NewsQuirks 681

Curses, Foiled Again

When a bank robbery suspect being chased by high-school students tripped and fell beside his getaway car in Toledo, Ohio, the driver panicked and drove off. The stranded suspect jumped into the first car he saw, waved a gun at the driver and passenger and demanded that they drive away. The car turned out to be an unmarked police car being driven by Officer Anthony Duncan, who climbed into the back seat and wrestled the loaded gun away from Eric Davis, 31.

A cell phone taken from one of two men killed in a drug dispute led Baltimore police to two suspects when one of them mistakenly pressed a button, which automatically placed a call to a relative of one of the victims. The relative was not home, but voice mail recorded the two men discussing the killings. The relative called police to report the telephone message, and witnesses recognized the voices as belonging to Shelly Wayne Martin and Willie E. Mitchell, both 24. "We got lucky," police Lt. Errol Etting said. "I thought it only happened on TV."

When Guns Are Outlawed

Two former members of the Royal Canadian Mounted Police were convicted of assault with a weapon after attacking Winnipeg police with fresh produce. The police arrived at a downtown apartment building to investigate a break-in when David Dauphinee, 52, and Daniel Dauphinee, 51, spotted them on the street below from a 19th-floor suite and began hurling oranges, apples and onions at them. The police officers testified they feared for their safety, adding that when they went to the suite to investigate, the Dauphinee brothers, who were reportedly in a drunken stupor, hopped into bed and pretended to be asleep.

James R. Thompson, 37, died while trying to rob a convenience store in Camp Springs, Md., when a customer sat on him. Police noted that Thompson was 5 feet 7 inches tall and weighed 150 pounds; the customer found atop Thompson was 6 feet 2 inches and weighed 280 pounds.

The Lord Giveth

After receiving repeated assurances from their bank that a mysterious $251,197 deposit in the bank account of their financially strapped tile-installation company was from an anonymous donor, John and Patricia Foote decided the money was a gift from God and began using it for religious purposes. But a year and a half later, federal authorities informed the Delaware, Ohio, couple that the deposit had been a clerical error and ordered them to repay the money or be charged with bank fraud. During that time, however, their company had gone out of business. "You can't get money out of a dead company," the couple's attorney, Michael T. Gunner, said, adding that since the couple used most of the money for religious work, "the government would have had a tough time convincing a jury that these people were criminals."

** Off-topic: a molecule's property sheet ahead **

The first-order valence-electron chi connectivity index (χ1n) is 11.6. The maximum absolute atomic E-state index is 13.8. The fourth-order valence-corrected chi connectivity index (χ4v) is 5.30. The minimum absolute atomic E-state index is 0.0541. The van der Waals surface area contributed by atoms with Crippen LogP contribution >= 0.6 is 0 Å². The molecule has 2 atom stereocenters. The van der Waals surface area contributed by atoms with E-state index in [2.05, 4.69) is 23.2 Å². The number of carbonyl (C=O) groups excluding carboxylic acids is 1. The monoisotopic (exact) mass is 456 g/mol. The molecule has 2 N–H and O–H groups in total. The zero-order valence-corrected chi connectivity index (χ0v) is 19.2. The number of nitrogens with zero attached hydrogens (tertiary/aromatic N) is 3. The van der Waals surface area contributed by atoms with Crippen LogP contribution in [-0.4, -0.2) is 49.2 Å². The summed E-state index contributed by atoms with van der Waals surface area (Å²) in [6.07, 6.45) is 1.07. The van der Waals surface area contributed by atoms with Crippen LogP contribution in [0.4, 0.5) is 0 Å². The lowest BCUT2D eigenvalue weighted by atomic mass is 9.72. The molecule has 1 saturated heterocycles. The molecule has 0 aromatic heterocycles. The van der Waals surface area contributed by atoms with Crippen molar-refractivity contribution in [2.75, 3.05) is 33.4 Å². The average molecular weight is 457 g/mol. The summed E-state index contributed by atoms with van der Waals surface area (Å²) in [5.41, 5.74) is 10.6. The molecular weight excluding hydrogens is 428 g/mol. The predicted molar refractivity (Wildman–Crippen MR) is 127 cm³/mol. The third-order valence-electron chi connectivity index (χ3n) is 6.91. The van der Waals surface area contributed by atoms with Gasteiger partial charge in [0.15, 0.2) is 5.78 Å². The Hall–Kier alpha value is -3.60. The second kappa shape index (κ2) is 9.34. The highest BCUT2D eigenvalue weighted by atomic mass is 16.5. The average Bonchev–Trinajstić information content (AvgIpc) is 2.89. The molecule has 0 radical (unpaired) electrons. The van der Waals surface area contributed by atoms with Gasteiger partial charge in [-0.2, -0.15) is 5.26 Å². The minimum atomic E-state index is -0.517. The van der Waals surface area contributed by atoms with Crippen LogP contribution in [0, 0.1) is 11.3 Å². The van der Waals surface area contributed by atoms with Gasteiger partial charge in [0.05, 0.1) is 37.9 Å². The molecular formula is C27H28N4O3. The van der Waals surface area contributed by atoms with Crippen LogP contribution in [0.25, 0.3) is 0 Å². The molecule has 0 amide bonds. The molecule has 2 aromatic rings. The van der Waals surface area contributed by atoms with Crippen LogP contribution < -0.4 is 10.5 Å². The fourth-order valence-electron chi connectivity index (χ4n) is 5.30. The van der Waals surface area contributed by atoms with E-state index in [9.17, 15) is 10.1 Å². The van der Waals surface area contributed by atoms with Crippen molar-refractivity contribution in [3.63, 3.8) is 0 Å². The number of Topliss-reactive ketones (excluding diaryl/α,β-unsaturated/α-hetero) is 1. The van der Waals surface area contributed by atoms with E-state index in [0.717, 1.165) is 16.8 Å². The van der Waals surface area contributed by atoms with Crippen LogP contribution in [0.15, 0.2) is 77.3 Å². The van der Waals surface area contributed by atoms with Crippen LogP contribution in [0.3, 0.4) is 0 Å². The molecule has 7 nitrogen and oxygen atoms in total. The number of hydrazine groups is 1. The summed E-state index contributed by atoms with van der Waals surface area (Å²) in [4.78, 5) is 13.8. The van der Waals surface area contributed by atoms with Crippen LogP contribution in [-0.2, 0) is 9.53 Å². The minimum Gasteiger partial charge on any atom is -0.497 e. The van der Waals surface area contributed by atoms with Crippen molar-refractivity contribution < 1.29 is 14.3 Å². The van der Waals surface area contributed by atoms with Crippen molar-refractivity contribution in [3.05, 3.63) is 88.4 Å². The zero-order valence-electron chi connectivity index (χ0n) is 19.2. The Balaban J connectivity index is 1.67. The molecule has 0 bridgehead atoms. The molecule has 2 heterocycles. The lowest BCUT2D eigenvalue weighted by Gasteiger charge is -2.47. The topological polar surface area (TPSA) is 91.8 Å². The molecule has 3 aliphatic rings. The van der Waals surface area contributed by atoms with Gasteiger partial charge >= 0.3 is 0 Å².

When Willie and Tawanda Anderson took their $2,200 federal tax refund check to an H&R Block office that operates an ATM that cashes refund checks, the machine spit out $72,000 in $100 bills before an employee saw what was happening and shut off the power. Witnesses said the West Philadelphia couple grabbed up as much money as they could carry and took off. Police Lt. Michael Chitwood said the Andersons went on a spending spree, partying with champagne and beer and passing out cash gifts to friends before eventually calling police and turning in $15,500 of the missing money. Police said H&R Block employees may have taken some of the money, but they believe the couple took about $35,500 and is responsible for most of the $18,000 still missing.